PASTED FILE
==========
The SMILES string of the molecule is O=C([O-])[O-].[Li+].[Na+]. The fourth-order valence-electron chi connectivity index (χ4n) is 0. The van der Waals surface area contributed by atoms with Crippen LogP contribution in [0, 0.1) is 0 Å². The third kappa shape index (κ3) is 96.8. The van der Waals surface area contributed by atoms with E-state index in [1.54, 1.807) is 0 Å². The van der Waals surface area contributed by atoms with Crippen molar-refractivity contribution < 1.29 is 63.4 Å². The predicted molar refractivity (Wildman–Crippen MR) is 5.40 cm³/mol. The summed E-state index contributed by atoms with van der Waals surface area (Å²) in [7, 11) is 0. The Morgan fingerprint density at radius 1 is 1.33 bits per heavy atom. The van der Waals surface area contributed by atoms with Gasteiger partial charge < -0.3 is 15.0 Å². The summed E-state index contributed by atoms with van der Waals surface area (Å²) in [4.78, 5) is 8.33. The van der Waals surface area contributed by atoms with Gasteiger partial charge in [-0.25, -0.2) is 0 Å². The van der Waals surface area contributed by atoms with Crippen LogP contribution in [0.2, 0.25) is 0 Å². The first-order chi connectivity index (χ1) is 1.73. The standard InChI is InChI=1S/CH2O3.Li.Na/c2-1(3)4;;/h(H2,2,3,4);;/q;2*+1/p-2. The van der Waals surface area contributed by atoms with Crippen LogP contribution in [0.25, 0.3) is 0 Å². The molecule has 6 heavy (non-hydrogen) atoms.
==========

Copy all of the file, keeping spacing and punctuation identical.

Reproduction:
The SMILES string of the molecule is O=C([O-])[O-].[Li+].[Na+]. The fourth-order valence-electron chi connectivity index (χ4n) is 0. The van der Waals surface area contributed by atoms with Crippen LogP contribution in [0, 0.1) is 0 Å². The third kappa shape index (κ3) is 96.8. The van der Waals surface area contributed by atoms with E-state index in [1.54, 1.807) is 0 Å². The van der Waals surface area contributed by atoms with Crippen molar-refractivity contribution < 1.29 is 63.4 Å². The predicted molar refractivity (Wildman–Crippen MR) is 5.40 cm³/mol. The summed E-state index contributed by atoms with van der Waals surface area (Å²) in [7, 11) is 0. The Morgan fingerprint density at radius 1 is 1.33 bits per heavy atom. The van der Waals surface area contributed by atoms with Gasteiger partial charge < -0.3 is 15.0 Å². The summed E-state index contributed by atoms with van der Waals surface area (Å²) in [4.78, 5) is 8.33. The van der Waals surface area contributed by atoms with Gasteiger partial charge in [-0.25, -0.2) is 0 Å². The van der Waals surface area contributed by atoms with Crippen LogP contribution in [0.2, 0.25) is 0 Å². The first-order chi connectivity index (χ1) is 1.73. The standard InChI is InChI=1S/CH2O3.Li.Na/c2-1(3)4;;/h(H2,2,3,4);;/q;2*+1/p-2. The van der Waals surface area contributed by atoms with Crippen LogP contribution in [0.25, 0.3) is 0 Å². The molecule has 6 heavy (non-hydrogen) atoms.